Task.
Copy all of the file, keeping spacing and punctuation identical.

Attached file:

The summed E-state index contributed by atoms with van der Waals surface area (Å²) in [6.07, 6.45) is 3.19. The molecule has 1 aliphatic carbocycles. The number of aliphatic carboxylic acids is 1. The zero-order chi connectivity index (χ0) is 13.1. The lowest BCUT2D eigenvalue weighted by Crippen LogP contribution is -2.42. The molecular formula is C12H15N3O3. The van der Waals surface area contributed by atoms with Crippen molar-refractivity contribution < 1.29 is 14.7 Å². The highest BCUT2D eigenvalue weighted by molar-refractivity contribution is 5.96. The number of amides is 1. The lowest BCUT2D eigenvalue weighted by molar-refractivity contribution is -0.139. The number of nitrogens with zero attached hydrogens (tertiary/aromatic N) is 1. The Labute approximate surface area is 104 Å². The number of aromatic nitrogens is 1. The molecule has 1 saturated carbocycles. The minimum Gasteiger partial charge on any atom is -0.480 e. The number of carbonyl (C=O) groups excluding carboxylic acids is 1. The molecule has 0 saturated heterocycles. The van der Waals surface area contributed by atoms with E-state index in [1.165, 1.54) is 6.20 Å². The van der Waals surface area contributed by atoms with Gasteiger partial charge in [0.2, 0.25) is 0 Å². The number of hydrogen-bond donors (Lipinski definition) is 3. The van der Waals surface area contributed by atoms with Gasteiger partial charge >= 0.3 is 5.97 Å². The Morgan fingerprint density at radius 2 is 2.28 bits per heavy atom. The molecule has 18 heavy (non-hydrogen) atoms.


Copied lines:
The summed E-state index contributed by atoms with van der Waals surface area (Å²) in [6.07, 6.45) is 3.19. The molecule has 1 aliphatic carbocycles. The number of aliphatic carboxylic acids is 1. The zero-order chi connectivity index (χ0) is 13.1. The lowest BCUT2D eigenvalue weighted by Crippen LogP contribution is -2.42. The molecular formula is C12H15N3O3. The van der Waals surface area contributed by atoms with Crippen molar-refractivity contribution < 1.29 is 14.7 Å². The highest BCUT2D eigenvalue weighted by molar-refractivity contribution is 5.96. The number of amides is 1. The lowest BCUT2D eigenvalue weighted by molar-refractivity contribution is -0.139. The number of nitrogens with zero attached hydrogens (tertiary/aromatic N) is 1. The Labute approximate surface area is 104 Å². The number of aromatic nitrogens is 1. The molecule has 1 saturated carbocycles. The minimum Gasteiger partial charge on any atom is -0.480 e. The number of carbonyl (C=O) groups excluding carboxylic acids is 1. The molecule has 0 saturated heterocycles. The van der Waals surface area contributed by atoms with E-state index in [1.165, 1.54) is 6.20 Å². The van der Waals surface area contributed by atoms with Gasteiger partial charge in [0.2, 0.25) is 0 Å². The number of hydrogen-bond donors (Lipinski definition) is 3. The van der Waals surface area contributed by atoms with Gasteiger partial charge >= 0.3 is 5.97 Å². The Morgan fingerprint density at radius 2 is 2.28 bits per heavy atom. The molecule has 18 heavy (non-hydrogen) atoms.